Academic journal article International Journal of Psychology and Psychological Therapy

Coping with Bargains in the Ultimatum Game: The Triple Circuit Hypothesis

Academic journal article International Journal of Psychology and Psychological Therapy

Coping with Bargains in the Ultimatum Game: The Triple Circuit Hypothesis

Article excerpt

In the ongoing discussion on the neurobiological basis of decision-making, several attempts have been made to define how different patterns of thought (more specifically named 'cognitive schemas'), brain circuits, and neurochemical compounds affect the magnitude of offers and the choice to accept/reject one. One of the most remarkable findings to date is that intrinsically cultural cognitive schemas (e.g. moral feelings and associated representations) bias the tendency to maximize immediate gains, at the same time that specific brain lesions reverse this tendency (Greene, 2007; Knoch, Pascual-Leone, Meyer, Treyer, & Fehr, 2006).

Many behavioral tasks are usually applied to the understanding of the nature and structure of cognitive schemas that may affect the tendency to maximize gains for both proposers and responders, but none has received the attention that has been directed to the Ultimatum Game (UG), created by Rubinstein (1982). The UG is a zero-sum, two-player game in which participants alternate as proposer and respondent of monetary offers, and together meet the challenge of either reaching an agreement or facing a mutual loss. The game is at the core of the emerging field of neuroeconomics (for a presentation of the field: Sanfey, Loewenstein, McClure, & Cohen, 2006; for a discussion on the role of the UG: Sanfey, 2007), where it is often designated as a Theory of Mind game (Behrens, Hunt, & Rushworth, 2009), in the sense that it is based upon the prospection of the intentions of the opponent.

Several studies have linked the cognitive schemas activated during rounds of UG to the activation of specific brain areas (Knoch, et al., 2006; Michael Koenigs & Daniel Tranel, 2007; Sanfey, Rilling, Aronson, Nystrom, & Cohen, 2003). More recently, neurophysiological studies based on the 'acute tryptophan depletion' paradigm (ATD) showed a direct relation between tryptophan depletion and rejection rates (Crockett, Clark, Tabibnia, Lieberman, & Robbins, 2008; Emanuele, Brondino, Bertona, Re, & Geroldi, 2008), hence suggesting a pivotal role for serotonin in the evaluation of bargains. These findings complement conclusions regarding the positive correlation between testosterone levels and rejection rates (Burnham, 2007; for a replication: Zak, et al., 2009; for a study challenging these findings: Eisenegger, Snozzi, Heinrichs, & Fehr, 2010), as well as inverse correlations to the presence of omega-3 fatty acids (Emanuele, Brondino, Re, Bertona, & Geroldi, 2009).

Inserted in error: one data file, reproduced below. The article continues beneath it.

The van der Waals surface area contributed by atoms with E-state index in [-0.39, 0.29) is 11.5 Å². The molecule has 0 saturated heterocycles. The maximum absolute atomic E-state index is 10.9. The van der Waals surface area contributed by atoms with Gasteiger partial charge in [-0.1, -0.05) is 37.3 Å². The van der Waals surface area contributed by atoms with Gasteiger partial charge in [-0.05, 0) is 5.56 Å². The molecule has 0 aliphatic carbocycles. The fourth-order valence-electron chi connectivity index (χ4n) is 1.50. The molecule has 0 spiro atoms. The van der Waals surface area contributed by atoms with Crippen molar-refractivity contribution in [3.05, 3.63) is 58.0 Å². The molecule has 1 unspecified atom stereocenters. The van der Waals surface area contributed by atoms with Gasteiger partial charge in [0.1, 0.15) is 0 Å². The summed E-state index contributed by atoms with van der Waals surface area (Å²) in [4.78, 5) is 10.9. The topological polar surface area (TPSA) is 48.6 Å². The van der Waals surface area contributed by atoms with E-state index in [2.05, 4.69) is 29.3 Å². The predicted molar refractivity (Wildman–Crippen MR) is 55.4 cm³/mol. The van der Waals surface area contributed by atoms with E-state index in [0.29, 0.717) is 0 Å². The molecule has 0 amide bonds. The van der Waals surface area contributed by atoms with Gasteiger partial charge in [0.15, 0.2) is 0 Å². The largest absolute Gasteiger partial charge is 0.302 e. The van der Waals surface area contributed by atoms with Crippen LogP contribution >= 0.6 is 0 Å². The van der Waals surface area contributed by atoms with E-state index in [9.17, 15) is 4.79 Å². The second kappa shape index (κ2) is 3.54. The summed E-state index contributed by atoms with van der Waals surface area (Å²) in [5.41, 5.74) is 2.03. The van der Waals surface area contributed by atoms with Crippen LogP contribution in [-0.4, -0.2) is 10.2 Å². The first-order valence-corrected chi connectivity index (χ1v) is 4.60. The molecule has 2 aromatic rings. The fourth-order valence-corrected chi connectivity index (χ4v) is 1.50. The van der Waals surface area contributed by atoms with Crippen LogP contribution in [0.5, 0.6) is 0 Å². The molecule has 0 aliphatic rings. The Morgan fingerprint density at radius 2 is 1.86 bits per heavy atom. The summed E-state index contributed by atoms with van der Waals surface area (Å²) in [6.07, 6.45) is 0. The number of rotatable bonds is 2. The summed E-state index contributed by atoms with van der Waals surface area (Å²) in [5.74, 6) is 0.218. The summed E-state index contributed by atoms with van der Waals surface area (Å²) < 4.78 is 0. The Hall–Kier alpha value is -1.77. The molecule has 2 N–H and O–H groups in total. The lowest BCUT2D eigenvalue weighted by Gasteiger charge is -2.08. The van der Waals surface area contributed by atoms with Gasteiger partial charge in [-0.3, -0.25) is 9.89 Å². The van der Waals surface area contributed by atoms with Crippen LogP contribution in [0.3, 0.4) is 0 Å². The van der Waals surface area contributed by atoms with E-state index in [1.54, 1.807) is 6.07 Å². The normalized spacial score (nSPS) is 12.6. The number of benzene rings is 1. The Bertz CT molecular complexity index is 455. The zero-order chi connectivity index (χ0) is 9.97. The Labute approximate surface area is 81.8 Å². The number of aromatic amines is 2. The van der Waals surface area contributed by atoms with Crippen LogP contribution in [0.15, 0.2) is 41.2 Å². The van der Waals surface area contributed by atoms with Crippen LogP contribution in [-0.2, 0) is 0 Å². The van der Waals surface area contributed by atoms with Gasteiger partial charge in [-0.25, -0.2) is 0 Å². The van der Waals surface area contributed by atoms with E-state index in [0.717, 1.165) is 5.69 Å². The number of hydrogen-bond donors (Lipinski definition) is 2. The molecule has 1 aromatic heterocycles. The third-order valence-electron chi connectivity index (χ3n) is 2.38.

Considering that both omega-3 (Yao, et al., 2004) and testosterone (Fink, Sumner, Rosie, Wilson, & McQueen, 1999) directly affect serotonin levels, it is reasonable to assume that both could be part of a neurobiological hypothesis, as addressed by Enzo Emmanuele and collaborators with their 'serotonergic hypothesis' (Emanuele, Bertona, Re, & Brondino, 2009; Emanuele, et al., 2008), or even further, by a hypothesis capable of integrating both the neuroanatomical and neurophysiological findings.

From that perspective, it is interesting to note that in order to achieve its maximum soundness, a neurobiological hypothesis of the kind must first model the most significant stages of the decision-making dynamics in the UG and then conceive the neurobiological basis of each of these stages. Many important features of this integrated process can be lost, as one disregards the stages of decomposing and understanding each step, in order to present it as a direct function of neurobiological activity.

This paper takes for granted that to achieve such goal, we need a new and broader cognitive and neurobiological model, which must be unambiguous, falsifiable, and at the same time includes much more than the direct relation between behavioral tendencies and specific neurochemical compounds. Our starting point is that the UG can represent an appropriate venue to study the cognitive and neurobiological basis of fairness. …

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